By Peter Hakim. Peter Hakim is president of the Inter-American Dialogue .
The Christian Science Monitor
SINCE the approval last year of the North American Free Trade Agreement, Latin American and Caribbean governments have been looking to Washington to propose a strategy for building toward a hemisphere-wide free-trade system.
They should stop waiting and start working out their own proposals for regional trade arrangements, making clear what it is they want from the United States and its NAFTA partners, Mexico and Canada.
President Clinton, Vice President Gore, and other administration officials have stated that they want to forge a hemispheric free-trade pact that would encompass all the nations of the Americas, and that they consider NAFTA the first crucial step in that direction. Yet there is little indication so far that Washington plans to move very quickly - or even soon - to set out the basic ground rules for proceeding. A draft policy statement from the US trade representative last November stated that the "substantial movement toward a true HFTZ (hemispheric free-trade zone) is not realistic in the medium term."
In his remarks announcing the Summit of the Americas (the US-proposed meeting of democratically elected hemispheric leaders), the president did not include regional free trade among the meeting's two central themes.
Concrete proposals from Latin America and the Caribbean on hemispheric free trade, particularly if they are broadly supported, could significantly affect Washington's priorities. With the administration now actively engaged in defining the purposes and agenda of the summit, Latin American views should command more attention than usual. Those views that are shared and expressed by many nations are likely to be more influential than those of specific sectors or individual governments that appear to be jockeying for advantage.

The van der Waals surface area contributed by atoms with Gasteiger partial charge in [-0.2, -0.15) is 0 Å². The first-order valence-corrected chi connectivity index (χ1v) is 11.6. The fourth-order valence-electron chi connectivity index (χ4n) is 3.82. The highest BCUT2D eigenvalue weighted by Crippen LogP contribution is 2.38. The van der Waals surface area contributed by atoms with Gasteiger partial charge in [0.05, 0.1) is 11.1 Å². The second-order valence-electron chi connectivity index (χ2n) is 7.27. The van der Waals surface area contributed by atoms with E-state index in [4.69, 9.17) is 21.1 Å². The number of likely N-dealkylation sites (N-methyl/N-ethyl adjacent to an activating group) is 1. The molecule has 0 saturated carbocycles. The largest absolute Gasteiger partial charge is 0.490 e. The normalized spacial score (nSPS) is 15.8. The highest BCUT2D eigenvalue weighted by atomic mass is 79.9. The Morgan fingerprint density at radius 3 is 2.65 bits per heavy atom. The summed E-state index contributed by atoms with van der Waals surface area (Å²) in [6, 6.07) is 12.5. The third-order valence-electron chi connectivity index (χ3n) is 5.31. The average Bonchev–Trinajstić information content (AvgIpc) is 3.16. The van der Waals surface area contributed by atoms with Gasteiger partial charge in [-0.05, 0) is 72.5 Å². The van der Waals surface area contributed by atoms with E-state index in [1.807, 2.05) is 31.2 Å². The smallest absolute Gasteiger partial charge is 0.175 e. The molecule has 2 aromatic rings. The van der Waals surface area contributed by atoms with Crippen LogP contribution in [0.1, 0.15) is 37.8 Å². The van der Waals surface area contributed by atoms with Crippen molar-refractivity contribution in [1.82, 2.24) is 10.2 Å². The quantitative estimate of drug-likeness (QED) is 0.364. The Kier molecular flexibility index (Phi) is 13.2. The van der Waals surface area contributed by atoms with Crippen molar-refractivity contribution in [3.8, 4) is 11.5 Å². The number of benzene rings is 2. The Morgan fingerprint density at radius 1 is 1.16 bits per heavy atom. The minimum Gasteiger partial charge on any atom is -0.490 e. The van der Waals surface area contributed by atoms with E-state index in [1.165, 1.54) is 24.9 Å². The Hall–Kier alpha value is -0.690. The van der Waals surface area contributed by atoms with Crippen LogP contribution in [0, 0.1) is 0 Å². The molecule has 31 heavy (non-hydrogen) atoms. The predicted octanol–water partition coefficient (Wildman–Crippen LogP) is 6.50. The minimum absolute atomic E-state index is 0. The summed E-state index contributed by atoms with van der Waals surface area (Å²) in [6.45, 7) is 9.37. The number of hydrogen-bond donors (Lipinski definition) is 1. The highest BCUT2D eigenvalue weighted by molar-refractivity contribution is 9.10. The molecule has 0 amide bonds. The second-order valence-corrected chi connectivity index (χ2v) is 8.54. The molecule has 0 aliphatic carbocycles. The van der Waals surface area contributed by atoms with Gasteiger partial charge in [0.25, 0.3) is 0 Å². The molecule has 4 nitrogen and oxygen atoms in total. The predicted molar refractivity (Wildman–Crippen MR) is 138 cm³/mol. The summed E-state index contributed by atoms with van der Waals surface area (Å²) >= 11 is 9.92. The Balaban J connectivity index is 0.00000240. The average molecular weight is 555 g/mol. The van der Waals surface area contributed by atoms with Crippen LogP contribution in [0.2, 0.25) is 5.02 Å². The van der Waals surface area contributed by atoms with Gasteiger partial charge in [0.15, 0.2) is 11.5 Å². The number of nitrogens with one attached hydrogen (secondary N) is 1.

No matter how much goodwill there is in Washington, the choices that must be made about trade and economic integration are too important for the countries of the region to leave to the US alone - or to the US and its NAFTA partners.
The decisions reached on integration will affect not only the economic benefits that specific Latin American countries and the whole region can expect from freer trade. They will also leave their mark on the politics of many nations, influence the direction of domestic economic and social reform efforts, shape relations among the countries of the region, and condition the region's links to the rest of the world.
The nations of Latin America and the Caribbean should work to develop policy responses to these critical questions:
* Should Latin American countries seek bilateral free-trade deals with the US or accession to an expanding NAFTA? …